Middle child syndrome: Is it real?

01/6Is middle child syndrome real?

It is often seen that middle children may act rebellious or turn into people pleasers. This happens because they perceive the lack of attention and love from their parents. However there are some positive traits that come naturally with being the middle child. They love fairness in situations and are sociable too. However, the child can often feel excluded due to the order of their birth.

Pranjali Agarwal, Clinical Psychologist at Lissun says, “Yes, middle child syndrome is real. While the concept of middle child syndrome is not a clinically recognized disorder, it is true that middle children may face unique challenges and experiences within their families. The observations made by Alfred Adler regarding birth order and its influence on development have contributed to the popular understanding of middle children and their perceived characteristics.”
Middle child syndrome is the notion that due to their birth order, middle children are excluded, overlooked, or even completely neglected. They frequently feel like their older and younger siblings are in the spotlight. According to research, middle kids tend to be shy, even-tempered, and quiet, maybe as a result of the dynamics of contending for their siblings’ attention.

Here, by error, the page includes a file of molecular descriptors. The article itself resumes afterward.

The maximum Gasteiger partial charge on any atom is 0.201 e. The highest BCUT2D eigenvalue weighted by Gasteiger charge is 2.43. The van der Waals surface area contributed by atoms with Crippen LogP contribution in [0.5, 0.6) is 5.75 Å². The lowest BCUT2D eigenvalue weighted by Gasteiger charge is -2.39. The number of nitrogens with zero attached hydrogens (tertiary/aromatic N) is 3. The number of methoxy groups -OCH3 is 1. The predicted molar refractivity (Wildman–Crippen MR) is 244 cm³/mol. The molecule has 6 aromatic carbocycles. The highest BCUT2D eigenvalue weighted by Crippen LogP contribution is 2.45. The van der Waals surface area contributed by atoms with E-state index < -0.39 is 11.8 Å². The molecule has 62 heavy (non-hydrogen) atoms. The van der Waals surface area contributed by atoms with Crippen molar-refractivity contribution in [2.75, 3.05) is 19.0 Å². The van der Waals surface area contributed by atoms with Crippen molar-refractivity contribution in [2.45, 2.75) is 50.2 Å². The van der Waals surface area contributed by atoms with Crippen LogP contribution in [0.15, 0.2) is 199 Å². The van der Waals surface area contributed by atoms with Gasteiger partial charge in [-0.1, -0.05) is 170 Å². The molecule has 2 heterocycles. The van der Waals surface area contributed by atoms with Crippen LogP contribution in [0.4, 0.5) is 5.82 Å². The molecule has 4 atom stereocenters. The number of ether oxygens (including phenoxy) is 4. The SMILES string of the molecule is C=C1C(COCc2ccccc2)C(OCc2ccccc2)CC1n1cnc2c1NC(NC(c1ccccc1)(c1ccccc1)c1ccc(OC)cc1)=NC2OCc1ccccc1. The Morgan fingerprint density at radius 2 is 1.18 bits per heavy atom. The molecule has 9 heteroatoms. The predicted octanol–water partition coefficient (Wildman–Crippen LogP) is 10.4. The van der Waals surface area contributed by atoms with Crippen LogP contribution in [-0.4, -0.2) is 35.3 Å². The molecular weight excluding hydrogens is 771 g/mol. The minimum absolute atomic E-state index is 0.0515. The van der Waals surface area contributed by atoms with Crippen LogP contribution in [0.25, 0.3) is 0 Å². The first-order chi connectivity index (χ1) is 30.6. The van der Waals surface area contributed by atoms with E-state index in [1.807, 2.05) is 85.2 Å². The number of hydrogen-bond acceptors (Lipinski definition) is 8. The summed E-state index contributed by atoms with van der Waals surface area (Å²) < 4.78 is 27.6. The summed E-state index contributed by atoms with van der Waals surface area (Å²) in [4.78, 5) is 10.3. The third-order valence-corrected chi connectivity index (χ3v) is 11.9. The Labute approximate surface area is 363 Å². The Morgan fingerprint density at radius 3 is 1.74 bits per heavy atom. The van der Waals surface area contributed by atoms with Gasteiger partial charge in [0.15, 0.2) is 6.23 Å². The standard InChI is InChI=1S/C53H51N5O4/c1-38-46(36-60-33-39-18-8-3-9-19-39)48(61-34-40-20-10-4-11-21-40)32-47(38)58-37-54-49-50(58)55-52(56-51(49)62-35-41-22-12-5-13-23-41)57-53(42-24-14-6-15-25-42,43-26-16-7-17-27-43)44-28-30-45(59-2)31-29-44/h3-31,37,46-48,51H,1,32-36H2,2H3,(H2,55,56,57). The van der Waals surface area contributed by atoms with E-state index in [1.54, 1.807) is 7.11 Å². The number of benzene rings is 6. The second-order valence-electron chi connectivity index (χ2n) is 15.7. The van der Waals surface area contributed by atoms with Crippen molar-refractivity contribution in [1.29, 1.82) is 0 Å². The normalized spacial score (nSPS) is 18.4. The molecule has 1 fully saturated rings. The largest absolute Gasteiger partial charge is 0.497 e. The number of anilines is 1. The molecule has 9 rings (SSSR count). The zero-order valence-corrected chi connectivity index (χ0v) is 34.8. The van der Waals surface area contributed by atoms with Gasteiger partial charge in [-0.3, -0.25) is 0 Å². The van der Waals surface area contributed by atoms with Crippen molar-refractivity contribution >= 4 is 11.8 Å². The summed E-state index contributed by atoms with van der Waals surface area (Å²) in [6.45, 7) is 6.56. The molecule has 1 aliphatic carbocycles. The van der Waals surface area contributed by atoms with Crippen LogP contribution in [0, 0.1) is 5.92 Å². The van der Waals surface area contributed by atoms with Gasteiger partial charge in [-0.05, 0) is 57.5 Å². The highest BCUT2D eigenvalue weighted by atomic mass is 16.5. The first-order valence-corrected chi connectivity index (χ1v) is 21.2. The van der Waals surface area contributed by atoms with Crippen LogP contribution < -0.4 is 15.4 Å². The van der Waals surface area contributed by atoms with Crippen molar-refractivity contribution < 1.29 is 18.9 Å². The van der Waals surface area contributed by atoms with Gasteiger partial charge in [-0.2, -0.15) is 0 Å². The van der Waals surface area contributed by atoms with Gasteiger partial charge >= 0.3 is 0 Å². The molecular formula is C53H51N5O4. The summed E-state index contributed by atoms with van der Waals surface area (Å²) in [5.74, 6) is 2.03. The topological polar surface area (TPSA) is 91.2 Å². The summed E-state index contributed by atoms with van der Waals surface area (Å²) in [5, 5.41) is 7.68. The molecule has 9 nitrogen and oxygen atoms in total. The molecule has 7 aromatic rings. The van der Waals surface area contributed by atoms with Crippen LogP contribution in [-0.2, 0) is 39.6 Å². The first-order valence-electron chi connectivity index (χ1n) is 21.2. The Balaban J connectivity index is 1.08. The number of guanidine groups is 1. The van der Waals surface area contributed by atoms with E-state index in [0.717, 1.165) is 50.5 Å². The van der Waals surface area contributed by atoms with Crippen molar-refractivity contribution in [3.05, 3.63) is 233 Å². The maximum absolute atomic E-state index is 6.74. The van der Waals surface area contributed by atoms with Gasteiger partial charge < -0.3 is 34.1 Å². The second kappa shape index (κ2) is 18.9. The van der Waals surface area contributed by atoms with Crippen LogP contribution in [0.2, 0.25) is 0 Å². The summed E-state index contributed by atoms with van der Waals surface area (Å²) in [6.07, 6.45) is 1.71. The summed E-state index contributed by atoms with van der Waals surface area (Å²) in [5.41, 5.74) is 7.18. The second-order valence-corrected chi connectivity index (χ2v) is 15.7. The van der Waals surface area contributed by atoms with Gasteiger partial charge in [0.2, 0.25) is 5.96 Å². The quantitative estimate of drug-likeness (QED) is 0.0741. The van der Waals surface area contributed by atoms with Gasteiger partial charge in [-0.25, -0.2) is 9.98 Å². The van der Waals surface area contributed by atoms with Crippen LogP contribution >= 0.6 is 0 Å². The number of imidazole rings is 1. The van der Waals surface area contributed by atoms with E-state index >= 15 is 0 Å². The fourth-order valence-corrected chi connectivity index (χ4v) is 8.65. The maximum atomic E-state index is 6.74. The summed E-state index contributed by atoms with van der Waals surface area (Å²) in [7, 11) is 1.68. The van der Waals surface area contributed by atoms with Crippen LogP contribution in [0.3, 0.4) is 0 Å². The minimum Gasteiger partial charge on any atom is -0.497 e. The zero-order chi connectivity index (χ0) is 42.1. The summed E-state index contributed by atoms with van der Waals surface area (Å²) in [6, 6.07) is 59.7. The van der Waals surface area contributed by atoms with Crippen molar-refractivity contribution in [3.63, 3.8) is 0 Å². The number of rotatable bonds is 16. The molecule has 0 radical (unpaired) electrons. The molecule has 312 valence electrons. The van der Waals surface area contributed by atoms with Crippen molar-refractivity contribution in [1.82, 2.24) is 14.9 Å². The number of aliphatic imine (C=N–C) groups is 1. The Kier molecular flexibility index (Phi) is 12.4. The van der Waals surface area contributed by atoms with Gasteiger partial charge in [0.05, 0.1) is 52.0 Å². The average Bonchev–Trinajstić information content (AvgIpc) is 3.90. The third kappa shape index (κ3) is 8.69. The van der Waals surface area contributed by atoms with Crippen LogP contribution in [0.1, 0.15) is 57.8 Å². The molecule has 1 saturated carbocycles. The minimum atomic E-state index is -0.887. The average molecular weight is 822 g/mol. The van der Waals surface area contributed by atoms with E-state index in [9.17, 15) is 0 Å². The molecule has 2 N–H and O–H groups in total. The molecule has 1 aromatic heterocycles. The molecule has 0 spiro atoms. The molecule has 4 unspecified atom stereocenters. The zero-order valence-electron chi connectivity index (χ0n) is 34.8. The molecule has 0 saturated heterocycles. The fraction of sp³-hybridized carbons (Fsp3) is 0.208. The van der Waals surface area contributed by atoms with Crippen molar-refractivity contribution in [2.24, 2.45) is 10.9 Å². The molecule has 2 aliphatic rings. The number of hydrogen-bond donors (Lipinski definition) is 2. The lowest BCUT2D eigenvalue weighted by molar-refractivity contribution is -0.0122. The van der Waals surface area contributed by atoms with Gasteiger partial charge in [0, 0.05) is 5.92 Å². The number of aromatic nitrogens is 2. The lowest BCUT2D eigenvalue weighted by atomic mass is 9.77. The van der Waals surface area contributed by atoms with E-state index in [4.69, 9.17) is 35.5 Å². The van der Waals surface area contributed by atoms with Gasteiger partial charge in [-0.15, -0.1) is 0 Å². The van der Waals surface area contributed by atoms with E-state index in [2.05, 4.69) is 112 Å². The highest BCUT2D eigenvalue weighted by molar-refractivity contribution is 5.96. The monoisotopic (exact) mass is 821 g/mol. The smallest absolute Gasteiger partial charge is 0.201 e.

To support middle children, there are several strategies parents can consider:


02/6​​Provide individualized attention​

“Spending quality time with your middle child on a regular basis can help them feel valued and acknowledged. Engage in activities they enjoy and make them feel special,” advises Agarwal.


03/6​​Offer new belongings​

While hand-me-downs are common in families, occasionally surprising your middle child with their own new possessions can make them feel appreciated and recognized.


04/6​​Offer praise and recognition​

“Middle children, like their siblings, desire and deserve praise and approval. Acknowledge their achievements and efforts to show them that their accomplishments are valued,” says Agarwal.


05/6​​Celebrate differences​

Encourage your middle child to explore their own interests and talents, highlighting their unique qualities. Emphasize that each sibling has their own strengths and encourage them to pursue their individual passions.


06/6The takeaway

“Remember that every child is different, and not all middle children will exhibit the same characteristics or experience the same feelings. It is essential to communicate openly with your child, listen to their concerns, and tailor your support to their specific needs,” advises Agarwal.


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